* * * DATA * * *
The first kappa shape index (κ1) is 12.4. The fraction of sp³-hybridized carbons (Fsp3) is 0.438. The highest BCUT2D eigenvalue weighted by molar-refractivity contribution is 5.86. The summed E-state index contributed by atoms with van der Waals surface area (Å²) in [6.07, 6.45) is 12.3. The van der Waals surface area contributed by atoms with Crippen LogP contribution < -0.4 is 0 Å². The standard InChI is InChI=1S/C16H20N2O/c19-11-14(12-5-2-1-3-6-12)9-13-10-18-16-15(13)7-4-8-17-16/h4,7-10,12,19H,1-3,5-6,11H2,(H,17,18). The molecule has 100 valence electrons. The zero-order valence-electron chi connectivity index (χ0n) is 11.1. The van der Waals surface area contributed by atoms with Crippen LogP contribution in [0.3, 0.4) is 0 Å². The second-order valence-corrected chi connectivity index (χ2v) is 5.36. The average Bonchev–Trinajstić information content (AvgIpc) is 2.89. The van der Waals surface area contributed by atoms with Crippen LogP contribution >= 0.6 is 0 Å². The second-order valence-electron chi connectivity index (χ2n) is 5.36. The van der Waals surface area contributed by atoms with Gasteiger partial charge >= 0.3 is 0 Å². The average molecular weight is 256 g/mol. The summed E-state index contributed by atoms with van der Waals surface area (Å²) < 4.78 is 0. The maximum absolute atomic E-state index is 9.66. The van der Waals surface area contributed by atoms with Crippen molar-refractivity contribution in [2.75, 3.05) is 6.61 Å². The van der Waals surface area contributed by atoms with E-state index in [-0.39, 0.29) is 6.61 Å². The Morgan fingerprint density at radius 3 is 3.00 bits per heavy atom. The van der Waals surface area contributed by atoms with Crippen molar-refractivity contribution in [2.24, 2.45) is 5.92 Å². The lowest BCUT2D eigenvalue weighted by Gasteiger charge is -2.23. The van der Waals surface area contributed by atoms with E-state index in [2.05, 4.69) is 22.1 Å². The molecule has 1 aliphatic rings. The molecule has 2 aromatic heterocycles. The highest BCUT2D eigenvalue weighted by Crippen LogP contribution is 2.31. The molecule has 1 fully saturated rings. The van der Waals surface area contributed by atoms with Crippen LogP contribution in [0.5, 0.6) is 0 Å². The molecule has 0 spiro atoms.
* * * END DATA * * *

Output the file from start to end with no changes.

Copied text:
The first kappa shape index (κ1) is 12.4. The fraction of sp³-hybridized carbons (Fsp3) is 0.438. The highest BCUT2D eigenvalue weighted by molar-refractivity contribution is 5.86. The summed E-state index contributed by atoms with van der Waals surface area (Å²) in [6.07, 6.45) is 12.3. The van der Waals surface area contributed by atoms with Crippen LogP contribution < -0.4 is 0 Å². The standard InChI is InChI=1S/C16H20N2O/c19-11-14(12-5-2-1-3-6-12)9-13-10-18-16-15(13)7-4-8-17-16/h4,7-10,12,19H,1-3,5-6,11H2,(H,17,18). The molecule has 100 valence electrons. The zero-order valence-electron chi connectivity index (χ0n) is 11.1. The van der Waals surface area contributed by atoms with Crippen LogP contribution in [0.3, 0.4) is 0 Å². The second-order valence-corrected chi connectivity index (χ2v) is 5.36. The average Bonchev–Trinajstić information content (AvgIpc) is 2.89. The van der Waals surface area contributed by atoms with Crippen LogP contribution >= 0.6 is 0 Å². The second-order valence-electron chi connectivity index (χ2n) is 5.36. The van der Waals surface area contributed by atoms with Gasteiger partial charge >= 0.3 is 0 Å². The average molecular weight is 256 g/mol. The summed E-state index contributed by atoms with van der Waals surface area (Å²) < 4.78 is 0. The maximum absolute atomic E-state index is 9.66. The van der Waals surface area contributed by atoms with Crippen molar-refractivity contribution in [2.75, 3.05) is 6.61 Å². The van der Waals surface area contributed by atoms with E-state index in [-0.39, 0.29) is 6.61 Å². The Morgan fingerprint density at radius 3 is 3.00 bits per heavy atom. The van der Waals surface area contributed by atoms with Crippen molar-refractivity contribution in [2.24, 2.45) is 5.92 Å². The lowest BCUT2D eigenvalue weighted by Gasteiger charge is -2.23. The van der Waals surface area contributed by atoms with E-state index in [2.05, 4.69) is 22.1 Å². The molecule has 1 aliphatic rings. The molecule has 2 aromatic heterocycles. The highest BCUT2D eigenvalue weighted by Crippen LogP contribution is 2.31. The molecule has 1 fully saturated rings. The van der Waals surface area contributed by atoms with Crippen LogP contribution in [0.5, 0.6) is 0 Å². The molecule has 0 spiro atoms.